By Topic

Redesigning the Assessment of an Entrepreneurship Course in an Information Technology Degree Program: Embedding Assessment for Learning Practices

Sign In

Cookies must be enabled to login.After enabling cookies , please use refresh or reload or ctrl+f5 on the browser for the login options.

Formats Non-Member Member
$31 $13
Learn how you can qualify for the best price for this item!
Become an IEEE Member or Subscribe to
IEEE Xplore for exclusive pricing!
close button

puzzle piece

IEEE membership options for an individual and IEEE Xplore subscriptions for an organization offer the most affordable access to essential journal articles, conference papers, standards, eBooks, and eLearning courses.

Learn more about:

IEEE membership

IEEE Xplore subscriptions

2 Author(s)
Pardede, E. ; Dept. of Comput. Sci. & Eng., La Trobe Univ., Bundoora, VIC, Australia ; Lyons, J.

Entrepreneurship is a novel course in the curriculum for students in the Information Technology (IT) degree program at La Trobe University, Bundoora, Australia. In comparison to other IT-related courses, the Entrepreneurship course seeks to develop business management knowledge and skills; its learning design is thus different to that of other courses in the IT program. The concept of constructive alignment for curriculum renewal suggests that there are several components of good course design. In this paper, we use the principles of constructive alignment to analyze and redesign several components of the Entrepreneurship course. The focus is on reviewing and aligning the assessment tasks to ensure an effective evaluation and the achievement of student learning outcomes. Since assessment drives student learning, we describe the innovative assessment tasks that were implemented to enhance student learning, provide the rationale for the design of these tasks as supported by the current literature, and reflect on possible future improvements. The course redesign process and the constructive alignment and innovative assessment can be applied to other courses in the field, and more broadly to curriculum, teaching, and learning in higher education.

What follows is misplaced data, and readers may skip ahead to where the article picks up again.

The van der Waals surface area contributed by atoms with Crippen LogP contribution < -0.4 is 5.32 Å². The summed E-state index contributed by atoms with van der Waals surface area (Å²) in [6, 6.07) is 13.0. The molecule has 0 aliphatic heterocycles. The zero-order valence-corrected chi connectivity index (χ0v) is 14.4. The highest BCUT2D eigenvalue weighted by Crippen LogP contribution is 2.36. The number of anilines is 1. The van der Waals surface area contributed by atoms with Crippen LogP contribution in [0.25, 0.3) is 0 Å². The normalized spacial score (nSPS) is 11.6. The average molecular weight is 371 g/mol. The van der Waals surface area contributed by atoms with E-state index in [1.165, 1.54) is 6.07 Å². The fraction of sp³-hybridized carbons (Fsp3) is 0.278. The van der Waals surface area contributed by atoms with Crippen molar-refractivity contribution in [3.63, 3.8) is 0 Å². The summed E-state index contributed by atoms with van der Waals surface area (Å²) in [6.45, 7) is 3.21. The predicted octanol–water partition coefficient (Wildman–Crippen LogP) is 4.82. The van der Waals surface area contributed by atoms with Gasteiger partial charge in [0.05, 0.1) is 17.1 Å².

Published in:

Education, IEEE Transactions on  (Volume:55 ,  Issue: 4 )